Daniel Seidemann, an Israeli lawyer who focuses on Jerusalem issues, said events in Sheikh Jarrah had implications  for the whole city. “Sheikh Jarrah, like any other East Jerusalem neighborhood, is a community at risk, and this is a big problem in terms of the stability and peace of the city and its political future.”
Under a decades-old Israeli law, if Jews can prove their families lived in East Jerusalem homes before 1948, they can demand that Israel’s general custodian office release the property and return their “ownership rights.”
No such law exists for Palestinians who lost their land.
According to historians, the neighborhood got its name from the 13th-century tomb of Sheikh Jarrah, a physician of Saladin.
Until 1967, Sheikh Jarrah straddled the no-man’s land between Jordanian-held East Jerusalem and Israeli-held West Jerusalem. When all of Jerusalem was occupied by Israel after the 1967 war, Israeli ambitions to claim Sheikh Jarrah grew. It is now at the center of several property disputes between Palestinians and Israelis.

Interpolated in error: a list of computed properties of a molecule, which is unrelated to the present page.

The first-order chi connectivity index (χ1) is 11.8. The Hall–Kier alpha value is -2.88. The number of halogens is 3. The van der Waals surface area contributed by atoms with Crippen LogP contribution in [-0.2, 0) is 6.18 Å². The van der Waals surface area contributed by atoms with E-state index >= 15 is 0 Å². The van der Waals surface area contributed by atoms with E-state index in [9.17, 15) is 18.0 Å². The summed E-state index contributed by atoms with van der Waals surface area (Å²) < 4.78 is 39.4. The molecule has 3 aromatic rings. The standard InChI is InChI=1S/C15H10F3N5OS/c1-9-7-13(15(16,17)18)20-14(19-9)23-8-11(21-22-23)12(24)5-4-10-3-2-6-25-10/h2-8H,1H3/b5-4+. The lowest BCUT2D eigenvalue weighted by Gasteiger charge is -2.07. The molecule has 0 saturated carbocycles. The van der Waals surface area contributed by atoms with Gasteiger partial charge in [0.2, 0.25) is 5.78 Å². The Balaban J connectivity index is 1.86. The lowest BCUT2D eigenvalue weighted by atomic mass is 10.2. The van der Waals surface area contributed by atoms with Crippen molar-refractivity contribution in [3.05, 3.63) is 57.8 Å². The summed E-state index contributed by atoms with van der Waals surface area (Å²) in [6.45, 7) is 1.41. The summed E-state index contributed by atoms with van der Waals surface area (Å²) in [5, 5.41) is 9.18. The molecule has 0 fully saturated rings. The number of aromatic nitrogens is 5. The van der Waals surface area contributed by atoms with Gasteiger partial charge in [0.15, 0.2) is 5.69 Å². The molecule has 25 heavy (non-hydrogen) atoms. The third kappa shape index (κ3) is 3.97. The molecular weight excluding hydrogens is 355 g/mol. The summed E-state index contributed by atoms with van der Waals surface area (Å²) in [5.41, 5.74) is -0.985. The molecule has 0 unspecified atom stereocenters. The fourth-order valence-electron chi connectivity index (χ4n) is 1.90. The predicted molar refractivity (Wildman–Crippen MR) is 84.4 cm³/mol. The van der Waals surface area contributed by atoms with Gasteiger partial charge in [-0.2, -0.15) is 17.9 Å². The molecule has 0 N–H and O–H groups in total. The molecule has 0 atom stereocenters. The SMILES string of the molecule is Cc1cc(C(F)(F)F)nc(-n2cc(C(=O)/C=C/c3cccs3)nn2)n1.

Most of its current Palestinian population are refugees expelled from Talbiya in Jerusalem in 1948.


Cairo turns to Tokyo for a lesson on education

Updated 23 August 2019

Cairo turns to Tokyo for a lesson on education

  • The Japanese education system is recognized as one of the top five worldwide

CAIRO: Egypt is seeking Japan’s help to improve its education system, which has fallen to 130th place in international rankings.

The Japanese education system is recognized as one of the top five worldwide, and Cairo is hoping to apply key aspects of Japan’s approach to the Egyptian curriculum.

Education has played a major role in transforming Japan from a feudal state receiving aid following World War II to a modern economic powerhouse. 

During a visit to Japan in 2016, Egyptian President Abdel Fattah El-Sisi discussed political and economic development with Japanese officials, and was also briefed on the Japanese education system.

The Egyptian leader visited Japanese schools and called on Japan to help Egypt introduce a similar system in its schools.